Reports on the latest unemployment rate in Georgia and across the nation come every month. Behind those stories lies another: being unemployed can be traumatic and cause a degree of psychological injury. Brandon Smith describes that trauma and how to handle it.
A new analysis by credit counseling group CredAbility found Georgians are still struggling with high unemployment and low home values, and only people in Nevada feel more stretched financially than we do.
State labor officials say the preliminary unemployment rate in metro Atlanta dropped to 8.7 percent in March. The new jobless rate was announced early Thursday morning by the Georgia Department of Labor. Metro Atlanta's unemployment rate is down from a year ago, when it was 9.6 percent
There are 15,000 Georgians who are losing extended unemployment pay this weekend. The loss of the extra benefits comes because the state’s jobless rate is dropping. And some of those workers are also losing hope they will find a job.
With the economy slowly reviving, federal funding to retrain the unemployed is back to pre-recession levels. Georgia workforce development officers say, they counted on federal stimulus funds to double their worker training programs.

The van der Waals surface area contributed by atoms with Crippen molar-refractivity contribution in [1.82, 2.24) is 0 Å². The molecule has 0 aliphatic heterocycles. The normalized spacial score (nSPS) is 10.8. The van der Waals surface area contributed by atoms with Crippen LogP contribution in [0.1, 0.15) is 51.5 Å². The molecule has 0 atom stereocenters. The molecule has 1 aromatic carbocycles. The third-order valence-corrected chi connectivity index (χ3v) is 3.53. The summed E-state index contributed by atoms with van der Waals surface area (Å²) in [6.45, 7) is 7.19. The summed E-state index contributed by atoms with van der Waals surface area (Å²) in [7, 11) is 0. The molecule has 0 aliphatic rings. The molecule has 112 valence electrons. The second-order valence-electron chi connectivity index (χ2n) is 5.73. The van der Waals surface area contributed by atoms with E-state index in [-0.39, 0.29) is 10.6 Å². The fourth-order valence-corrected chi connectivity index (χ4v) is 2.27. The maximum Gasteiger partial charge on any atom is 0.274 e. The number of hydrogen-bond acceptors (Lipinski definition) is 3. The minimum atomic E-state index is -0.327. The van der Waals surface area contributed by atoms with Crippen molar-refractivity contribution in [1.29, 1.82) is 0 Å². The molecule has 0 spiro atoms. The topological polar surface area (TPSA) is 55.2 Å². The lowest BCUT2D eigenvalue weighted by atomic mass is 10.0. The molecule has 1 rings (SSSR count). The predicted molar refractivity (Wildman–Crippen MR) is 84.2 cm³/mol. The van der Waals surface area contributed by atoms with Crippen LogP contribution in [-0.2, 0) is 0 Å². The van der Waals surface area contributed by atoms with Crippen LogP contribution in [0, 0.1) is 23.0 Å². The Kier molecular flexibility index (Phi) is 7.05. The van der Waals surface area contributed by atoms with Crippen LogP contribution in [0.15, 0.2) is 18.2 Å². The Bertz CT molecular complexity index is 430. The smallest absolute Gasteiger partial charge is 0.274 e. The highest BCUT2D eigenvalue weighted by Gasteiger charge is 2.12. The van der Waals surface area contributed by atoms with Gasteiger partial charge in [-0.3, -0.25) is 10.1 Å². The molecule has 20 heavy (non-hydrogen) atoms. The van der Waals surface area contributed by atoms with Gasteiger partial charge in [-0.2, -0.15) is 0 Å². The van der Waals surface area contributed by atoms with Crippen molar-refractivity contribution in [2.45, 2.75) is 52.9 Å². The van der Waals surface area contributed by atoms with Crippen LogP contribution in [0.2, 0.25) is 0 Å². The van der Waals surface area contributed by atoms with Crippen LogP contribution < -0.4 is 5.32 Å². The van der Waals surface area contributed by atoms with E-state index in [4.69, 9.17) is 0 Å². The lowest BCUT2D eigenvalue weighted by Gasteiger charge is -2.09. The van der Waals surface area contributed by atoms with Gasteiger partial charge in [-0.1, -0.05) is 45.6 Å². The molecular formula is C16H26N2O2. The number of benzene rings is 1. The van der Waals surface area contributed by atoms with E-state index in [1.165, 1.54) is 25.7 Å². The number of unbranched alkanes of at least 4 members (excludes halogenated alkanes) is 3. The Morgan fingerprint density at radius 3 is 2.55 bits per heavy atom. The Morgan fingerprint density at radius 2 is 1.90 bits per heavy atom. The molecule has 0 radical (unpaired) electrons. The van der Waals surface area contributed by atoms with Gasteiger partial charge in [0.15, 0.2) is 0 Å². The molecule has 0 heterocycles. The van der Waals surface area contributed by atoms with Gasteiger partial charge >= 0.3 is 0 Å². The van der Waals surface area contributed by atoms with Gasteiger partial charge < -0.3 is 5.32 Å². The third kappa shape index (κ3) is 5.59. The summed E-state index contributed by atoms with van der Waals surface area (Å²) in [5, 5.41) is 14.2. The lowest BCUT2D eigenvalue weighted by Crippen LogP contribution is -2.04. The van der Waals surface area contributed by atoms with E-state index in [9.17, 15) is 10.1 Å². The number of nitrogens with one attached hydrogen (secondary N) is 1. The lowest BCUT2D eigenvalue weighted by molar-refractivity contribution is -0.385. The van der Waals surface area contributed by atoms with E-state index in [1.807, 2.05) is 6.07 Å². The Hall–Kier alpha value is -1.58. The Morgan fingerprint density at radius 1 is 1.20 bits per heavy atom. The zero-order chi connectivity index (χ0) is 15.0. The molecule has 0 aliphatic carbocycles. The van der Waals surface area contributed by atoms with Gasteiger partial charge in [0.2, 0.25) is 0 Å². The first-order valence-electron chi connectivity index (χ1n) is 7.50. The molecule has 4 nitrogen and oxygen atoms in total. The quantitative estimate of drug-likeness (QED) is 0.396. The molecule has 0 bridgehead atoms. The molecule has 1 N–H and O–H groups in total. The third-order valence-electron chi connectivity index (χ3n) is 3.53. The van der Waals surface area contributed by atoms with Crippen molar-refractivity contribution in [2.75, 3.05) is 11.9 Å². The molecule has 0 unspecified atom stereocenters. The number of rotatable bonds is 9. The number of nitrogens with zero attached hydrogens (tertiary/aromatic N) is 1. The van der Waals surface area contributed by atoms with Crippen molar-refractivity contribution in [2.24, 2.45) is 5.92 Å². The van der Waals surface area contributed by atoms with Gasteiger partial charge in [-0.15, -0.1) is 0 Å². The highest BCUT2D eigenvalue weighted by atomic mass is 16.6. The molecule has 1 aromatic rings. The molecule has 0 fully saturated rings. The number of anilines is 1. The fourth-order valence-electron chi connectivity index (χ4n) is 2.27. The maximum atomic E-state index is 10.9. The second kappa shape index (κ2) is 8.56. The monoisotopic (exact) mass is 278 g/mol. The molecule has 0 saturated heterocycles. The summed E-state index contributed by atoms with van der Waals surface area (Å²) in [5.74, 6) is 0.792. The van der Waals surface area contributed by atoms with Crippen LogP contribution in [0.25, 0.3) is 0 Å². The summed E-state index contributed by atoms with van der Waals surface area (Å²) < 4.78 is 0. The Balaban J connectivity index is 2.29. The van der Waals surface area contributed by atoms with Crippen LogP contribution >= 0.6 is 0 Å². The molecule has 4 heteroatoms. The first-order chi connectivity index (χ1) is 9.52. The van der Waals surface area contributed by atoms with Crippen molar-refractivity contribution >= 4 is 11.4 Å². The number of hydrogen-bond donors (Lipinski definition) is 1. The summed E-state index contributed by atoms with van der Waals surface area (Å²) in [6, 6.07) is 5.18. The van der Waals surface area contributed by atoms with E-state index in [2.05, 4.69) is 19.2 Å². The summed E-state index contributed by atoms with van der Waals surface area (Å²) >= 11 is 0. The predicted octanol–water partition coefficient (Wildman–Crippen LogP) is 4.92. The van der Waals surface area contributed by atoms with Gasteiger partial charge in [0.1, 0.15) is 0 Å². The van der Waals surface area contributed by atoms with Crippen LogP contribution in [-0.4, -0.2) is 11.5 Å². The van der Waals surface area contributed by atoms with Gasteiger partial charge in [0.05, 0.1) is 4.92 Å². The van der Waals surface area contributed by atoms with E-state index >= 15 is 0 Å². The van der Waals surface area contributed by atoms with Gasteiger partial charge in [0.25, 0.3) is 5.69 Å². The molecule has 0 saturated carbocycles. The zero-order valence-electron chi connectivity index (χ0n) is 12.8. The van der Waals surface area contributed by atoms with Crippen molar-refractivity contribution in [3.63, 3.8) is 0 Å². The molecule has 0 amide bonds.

Kennesaw State University’s monthly index on Georgia manufacturing activity fell slightly in March after two blockbuster months of growth. Intuit Payroll’s latest index shows another month of slight increases in the state’s small business employment. And unemployment keeps inching down. Economists say it all indicates a recovery. Just a slow one.
Georgia’s labor commissioner wants lawmakers to okay jobless benefit changes. The plan would help re-pay $700 million the state borrowed to cover unemployment reserves. But the measure appears stalled in the House.
Jobless Georgians could see smaller unemployment checks next year. Cutting back benefits would be part of the state’s plan to re-pay $700 million it borrowed from the federal government to cover unemployment reserves. A look at the difficult road ahead for state leaders and the unemployed.